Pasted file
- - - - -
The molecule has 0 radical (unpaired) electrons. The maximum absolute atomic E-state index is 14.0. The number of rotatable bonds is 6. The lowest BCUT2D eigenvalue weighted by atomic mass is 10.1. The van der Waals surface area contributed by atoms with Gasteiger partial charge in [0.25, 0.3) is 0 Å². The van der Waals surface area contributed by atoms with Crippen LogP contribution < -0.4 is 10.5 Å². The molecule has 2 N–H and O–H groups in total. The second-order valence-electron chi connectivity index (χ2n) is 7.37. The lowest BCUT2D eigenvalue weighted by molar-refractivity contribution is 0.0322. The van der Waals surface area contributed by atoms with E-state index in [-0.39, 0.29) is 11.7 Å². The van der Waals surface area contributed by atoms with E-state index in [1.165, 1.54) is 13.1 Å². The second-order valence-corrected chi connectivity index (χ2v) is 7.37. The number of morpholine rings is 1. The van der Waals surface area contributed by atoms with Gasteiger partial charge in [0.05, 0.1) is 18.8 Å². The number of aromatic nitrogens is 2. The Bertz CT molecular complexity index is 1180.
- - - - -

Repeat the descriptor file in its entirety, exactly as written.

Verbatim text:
The molecule has 0 radical (unpaired) electrons. The maximum absolute atomic E-state index is 14.0. The number of rotatable bonds is 6. The lowest BCUT2D eigenvalue weighted by atomic mass is 10.1. The van der Waals surface area contributed by atoms with Gasteiger partial charge in [0.25, 0.3) is 0 Å². The van der Waals surface area contributed by atoms with Crippen LogP contribution < -0.4 is 10.5 Å². The molecule has 2 N–H and O–H groups in total. The second-order valence-electron chi connectivity index (χ2n) is 7.37. The lowest BCUT2D eigenvalue weighted by molar-refractivity contribution is 0.0322. The van der Waals surface area contributed by atoms with E-state index in [-0.39, 0.29) is 11.7 Å². The van der Waals surface area contributed by atoms with E-state index in [1.165, 1.54) is 13.1 Å². The second-order valence-corrected chi connectivity index (χ2v) is 7.37. The number of morpholine rings is 1. The van der Waals surface area contributed by atoms with Gasteiger partial charge in [0.05, 0.1) is 18.8 Å². The number of aromatic nitrogens is 2. The Bertz CT molecular complexity index is 1180.